Dr. Hafron's Interview with WDIV - Advanced Prostate Cancer
Dr. Hafron's Interview with WDIV - Advanced Prostate Cancer
Benign prostatic hyperplasia (BPH) is an enlarged prostate. The prostate grows throughout a man’s life. As you age, your prostate may get larger.
As the prostate enlarges, it can create pressure on the urethra. The bladder wall becomes thicker. Eventually, the bladder may weaken and lose the ability to empty completely, leaving some urine in the bladder. The narrowing of the urethra and urinary retention–the inability to empty the bladder completely–cause many of the problems associated with benign prostatic hyperplasia. BPH is benign. This means it is not cancer. It does not cause nor lead to cancer. But BPH and cancer can happen at the same time.
Prostate cancer is one of the most common types of cancer in men. Usually prostate cancer grows slowly and is initially confined to the prostate gland – a small walnut-shaped gland that produces seminal fluid, where it may not cause serious harm. However, while some types of prostate cancer grow slowly and may need minimal or even no treatment, other types are aggressive and can spread quickly. Prostate cancer that’s detected early — when it’s still confined to the prostate gland— has a better chance of successful treatment.
MIU provides the highest and most advanced quality of care for patients with prostate cancer. Our comprehensive approach combines the latest treatment options available, with a team of dedicated and experienced clinicians that specializes in advanced prostate cancer. Specifically, we focus on the early identification of disease progression in patients with advanced disease, ensuring patients receive the best therapy at the appropriate time.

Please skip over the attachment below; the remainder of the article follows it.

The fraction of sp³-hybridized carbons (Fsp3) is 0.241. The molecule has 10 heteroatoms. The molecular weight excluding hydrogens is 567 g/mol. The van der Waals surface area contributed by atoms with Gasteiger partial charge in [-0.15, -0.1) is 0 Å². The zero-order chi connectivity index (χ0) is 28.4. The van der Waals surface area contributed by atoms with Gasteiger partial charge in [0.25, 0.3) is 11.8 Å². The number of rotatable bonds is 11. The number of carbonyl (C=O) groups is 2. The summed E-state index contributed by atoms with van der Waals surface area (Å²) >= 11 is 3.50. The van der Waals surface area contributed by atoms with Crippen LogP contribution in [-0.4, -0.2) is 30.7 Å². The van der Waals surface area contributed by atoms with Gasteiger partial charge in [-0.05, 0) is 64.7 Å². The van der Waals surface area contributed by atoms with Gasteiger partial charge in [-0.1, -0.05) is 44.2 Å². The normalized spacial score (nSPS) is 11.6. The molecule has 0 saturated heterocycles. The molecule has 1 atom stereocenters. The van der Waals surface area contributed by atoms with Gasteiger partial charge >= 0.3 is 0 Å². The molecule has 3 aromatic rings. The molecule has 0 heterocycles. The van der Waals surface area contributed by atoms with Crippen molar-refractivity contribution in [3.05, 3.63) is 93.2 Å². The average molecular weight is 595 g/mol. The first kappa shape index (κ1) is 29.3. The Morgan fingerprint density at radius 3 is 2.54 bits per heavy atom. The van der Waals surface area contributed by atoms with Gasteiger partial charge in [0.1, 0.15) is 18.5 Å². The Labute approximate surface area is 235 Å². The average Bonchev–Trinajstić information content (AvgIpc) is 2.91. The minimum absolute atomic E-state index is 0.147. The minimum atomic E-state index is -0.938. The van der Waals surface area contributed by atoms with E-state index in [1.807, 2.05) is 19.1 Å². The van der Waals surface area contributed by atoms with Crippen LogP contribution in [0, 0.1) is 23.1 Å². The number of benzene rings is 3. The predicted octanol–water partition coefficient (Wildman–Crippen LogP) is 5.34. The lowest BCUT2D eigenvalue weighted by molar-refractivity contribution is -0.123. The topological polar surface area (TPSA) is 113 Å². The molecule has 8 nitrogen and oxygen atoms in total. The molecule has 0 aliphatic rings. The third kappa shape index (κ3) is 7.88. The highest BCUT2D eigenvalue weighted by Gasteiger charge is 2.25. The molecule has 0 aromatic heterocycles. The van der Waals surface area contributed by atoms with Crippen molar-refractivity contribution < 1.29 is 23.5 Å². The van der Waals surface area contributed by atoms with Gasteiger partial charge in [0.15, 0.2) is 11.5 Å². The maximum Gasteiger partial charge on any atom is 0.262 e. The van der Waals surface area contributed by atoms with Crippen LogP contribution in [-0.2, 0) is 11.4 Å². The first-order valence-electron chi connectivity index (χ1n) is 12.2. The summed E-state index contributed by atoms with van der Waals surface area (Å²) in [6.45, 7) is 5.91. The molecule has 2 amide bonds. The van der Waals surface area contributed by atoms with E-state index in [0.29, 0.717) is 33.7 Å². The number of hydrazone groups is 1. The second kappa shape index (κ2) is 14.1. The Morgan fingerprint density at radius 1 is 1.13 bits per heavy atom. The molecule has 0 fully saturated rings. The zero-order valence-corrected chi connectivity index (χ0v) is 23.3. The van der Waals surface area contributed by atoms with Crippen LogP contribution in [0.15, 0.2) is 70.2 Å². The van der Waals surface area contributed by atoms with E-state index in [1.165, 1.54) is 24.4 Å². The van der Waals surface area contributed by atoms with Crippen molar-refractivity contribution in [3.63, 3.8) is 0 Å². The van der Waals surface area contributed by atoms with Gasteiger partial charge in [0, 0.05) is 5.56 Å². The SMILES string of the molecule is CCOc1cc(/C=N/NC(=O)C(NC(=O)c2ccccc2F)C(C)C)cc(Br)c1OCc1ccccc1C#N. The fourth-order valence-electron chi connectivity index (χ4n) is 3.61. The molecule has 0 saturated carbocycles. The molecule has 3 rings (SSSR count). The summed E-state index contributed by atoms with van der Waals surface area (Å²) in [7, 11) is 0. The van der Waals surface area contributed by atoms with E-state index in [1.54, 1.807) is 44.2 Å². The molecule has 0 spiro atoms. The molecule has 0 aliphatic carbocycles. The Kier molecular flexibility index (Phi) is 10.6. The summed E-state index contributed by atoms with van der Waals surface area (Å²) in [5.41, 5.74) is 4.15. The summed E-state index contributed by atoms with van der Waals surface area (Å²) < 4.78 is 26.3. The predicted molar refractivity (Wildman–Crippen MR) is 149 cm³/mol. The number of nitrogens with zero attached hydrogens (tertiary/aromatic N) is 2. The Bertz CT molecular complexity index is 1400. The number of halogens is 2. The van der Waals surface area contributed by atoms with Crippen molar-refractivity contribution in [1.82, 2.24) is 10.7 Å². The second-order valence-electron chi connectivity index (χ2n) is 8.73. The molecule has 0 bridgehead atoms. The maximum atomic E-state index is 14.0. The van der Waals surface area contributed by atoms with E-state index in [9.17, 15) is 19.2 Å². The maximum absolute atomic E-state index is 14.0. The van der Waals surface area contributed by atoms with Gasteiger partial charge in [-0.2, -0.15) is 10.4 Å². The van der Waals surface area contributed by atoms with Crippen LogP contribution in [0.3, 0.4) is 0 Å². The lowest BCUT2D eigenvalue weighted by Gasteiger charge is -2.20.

A sexual problem, or sexual dysfunction, refers to a problem during any phase of the sexual response cycle that prevents the individual or couple from experiencing satisfaction from the sexual activity.
Researchers say that sexual dysfunction is common 31% in men and 43% in women report some degree of difficulty. This is a topic that many people are not comfortable to discuss. Most cases of sexual dysfunction are treatable, so it is very important to share your concerns with your partner and urologist.
What causes sexual problems?
Sexual dysfunction can be a result of a physical or psychological problem.
Many physical and/or medical conditions can cause problems with sexual function. These conditions include diabetes, heart and vascular (blood vessel) disease, neurological disorders, hormonal imbalances, chronic diseases such as kidney or liver failure, and alcoholism and drug abuse. In addition, the side effects of certain medications, including some antidepressant drugs, can affect sexual desire and function.
These include work-related stress and anxiety, concern about sexual performance, marital or relationship problems, depression, feelings of guilt, and the effects of a past sexual trauma.
Infertility is the inability to conceive after at least one year of unprotected intercourse. Since most people can conceive within this time, physicians recommend that couples unable to do so be assessed for fertility problems. In men, hormone disorders, illness, reproductive anatomy trauma and obstruction, and sexual dysfunction can temporarily or permanently affect sperm and prevent conception. Some disorders become more difficult to treat the longer they persist without treatment.